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The Need For ICAP
WHILE THE POPULATION OF THE UNITED STATES has become increasingly diverse in recent years and will be more so in the near future, the senior leadership of the country is still overwhelming white and disproportionately male, according to US government statistics and studies of nonprofit and for-profit institutions. With only 63% of the current US population non-Hispanic white, 83% of the Senior Executive Service and more than 85% of the senior leadership at the US State and Defense Departments are white. In NGOs, 86% of Board members and 82% of executive directors are non-Hispanic white. In the private sector, 90% of directors and 96% of CEOs at Fortune 500 companies are non-Hispanic white.
This underrepresentation is and should be a cause of considerable concern. We know that for leadership to be legitimate, it should reflect the diversity of the population it leads. In addition, beyond that more or less moral argument, we also know from an increasing number of studies that diverse leadership produces more carefully considered and smarter decisions. More diversity means more creativity, it means more innovation, it means better adaptability to a changing world. If we want the United States to survive and to thrive in the world, we need leadership that reflects the diversity of the American population. We don’t have that now because we haven’t made an adequate effort to bring it about. Our future as a country depends on our ensuring that we create a new and diverse leadership, drawing on the talents of our entire population.
We tend to think of this as a “pipeline” problem---not enough underrepresented youth choosing professional careers. It is partly that. This is why ICAP launched an outreach program called the Global Access Pipeline (GAP) project (see www.globalaccesspipeline.org). This is a consortium of organizations and individuals seeking to improve the quality and diversity of US leadership in international affairs. GAP links K-12 programs, college level and graduate level programs, mid-career programs like ICAP, and policy and research institutions (e.g., CFR, Carnegie, Brookings, CSIS, State) that seek greater diversity. Through collaboration, we expect to enhance the effectiveness of the "pipeline" and thus increase the pool of talented and credentialed professionals.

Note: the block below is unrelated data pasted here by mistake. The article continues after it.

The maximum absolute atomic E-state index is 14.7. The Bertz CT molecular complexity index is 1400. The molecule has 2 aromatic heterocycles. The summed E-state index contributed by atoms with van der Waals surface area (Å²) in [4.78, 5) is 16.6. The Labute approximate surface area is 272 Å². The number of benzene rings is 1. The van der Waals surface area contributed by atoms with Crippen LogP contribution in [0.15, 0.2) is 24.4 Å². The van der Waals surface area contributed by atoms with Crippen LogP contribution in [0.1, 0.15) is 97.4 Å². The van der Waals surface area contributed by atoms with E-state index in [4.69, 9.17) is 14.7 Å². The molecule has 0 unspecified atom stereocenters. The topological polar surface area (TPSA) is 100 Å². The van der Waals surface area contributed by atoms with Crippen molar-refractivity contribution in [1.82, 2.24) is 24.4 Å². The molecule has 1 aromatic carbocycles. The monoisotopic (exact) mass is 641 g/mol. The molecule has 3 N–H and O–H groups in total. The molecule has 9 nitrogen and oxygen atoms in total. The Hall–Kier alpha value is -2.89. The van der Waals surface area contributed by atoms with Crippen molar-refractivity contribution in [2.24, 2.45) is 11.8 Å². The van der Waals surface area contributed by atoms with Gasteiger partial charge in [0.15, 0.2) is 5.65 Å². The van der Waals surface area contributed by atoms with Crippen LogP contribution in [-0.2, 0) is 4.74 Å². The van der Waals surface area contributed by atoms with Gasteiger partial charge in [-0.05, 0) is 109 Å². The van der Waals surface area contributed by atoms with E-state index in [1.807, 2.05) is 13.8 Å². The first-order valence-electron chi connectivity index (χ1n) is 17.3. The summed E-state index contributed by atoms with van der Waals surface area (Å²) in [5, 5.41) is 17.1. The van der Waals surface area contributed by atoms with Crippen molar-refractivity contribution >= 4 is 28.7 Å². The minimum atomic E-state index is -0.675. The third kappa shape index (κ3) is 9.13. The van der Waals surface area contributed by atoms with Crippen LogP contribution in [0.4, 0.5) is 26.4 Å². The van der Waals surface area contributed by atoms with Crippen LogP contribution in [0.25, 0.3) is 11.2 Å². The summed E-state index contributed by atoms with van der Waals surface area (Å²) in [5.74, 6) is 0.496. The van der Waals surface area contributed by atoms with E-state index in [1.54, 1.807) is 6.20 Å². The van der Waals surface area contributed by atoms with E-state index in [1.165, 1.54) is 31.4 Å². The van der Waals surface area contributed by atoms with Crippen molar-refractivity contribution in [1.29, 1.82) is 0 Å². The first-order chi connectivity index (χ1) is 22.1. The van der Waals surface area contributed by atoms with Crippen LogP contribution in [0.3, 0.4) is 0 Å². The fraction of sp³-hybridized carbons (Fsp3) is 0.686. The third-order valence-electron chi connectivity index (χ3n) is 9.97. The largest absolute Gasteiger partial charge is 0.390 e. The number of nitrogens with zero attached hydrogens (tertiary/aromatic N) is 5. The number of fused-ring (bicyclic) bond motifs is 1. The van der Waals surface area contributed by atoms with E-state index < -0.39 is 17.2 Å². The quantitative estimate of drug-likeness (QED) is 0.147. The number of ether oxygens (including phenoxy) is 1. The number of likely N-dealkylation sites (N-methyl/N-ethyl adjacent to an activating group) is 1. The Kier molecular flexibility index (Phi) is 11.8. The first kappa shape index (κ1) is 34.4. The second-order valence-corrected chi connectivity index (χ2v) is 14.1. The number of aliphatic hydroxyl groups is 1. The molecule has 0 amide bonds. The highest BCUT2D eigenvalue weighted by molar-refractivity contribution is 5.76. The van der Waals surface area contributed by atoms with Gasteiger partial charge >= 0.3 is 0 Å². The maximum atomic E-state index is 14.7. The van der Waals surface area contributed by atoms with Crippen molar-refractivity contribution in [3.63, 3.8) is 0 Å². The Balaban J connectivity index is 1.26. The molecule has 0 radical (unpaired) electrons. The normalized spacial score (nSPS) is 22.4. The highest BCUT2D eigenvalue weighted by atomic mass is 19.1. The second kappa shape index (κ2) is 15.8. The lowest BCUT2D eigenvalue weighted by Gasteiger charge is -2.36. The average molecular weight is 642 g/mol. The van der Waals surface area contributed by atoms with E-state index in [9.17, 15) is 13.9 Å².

This deals with only part of the problem, however. For many years, programs for the underrepresented have been producing a larger and larger pool of professionals but the senior leadership of the United States in international affairs has changed only at an agonizingly slow rate. There has been a false assumption that with a larger pool of candidates and reduced explicitly discriminatory practices, leadership would quickly come to reflect the diversity of the US population. Not enough attention has been given to less obvious obstacles---the absence of mentors and role models, professionals of color often being outside the “right” professional and social networks, the absence of support networks, continued institutionalized discriminatory practices and other problems. The advancement from career pool and initial hiring to senior leadership contains some of the most difficult obstacles to overcome in the diversity pipeline.
Many institutions have programs geared toward bringing new recruits into their organizations but few have dedicated training and resources that facilitate their talented middle level managers who are women and minorities moving into senior leadership positions. ICAP is one of the few diversity pipeline programs fulfilling this role for a broad audience of mid-career professionals, across lines of gender, race or ethnicity and employment sector. ICAP was intended to create mid-career support and advice that would help to deal with the many obstacles faced on the path to senior leadership.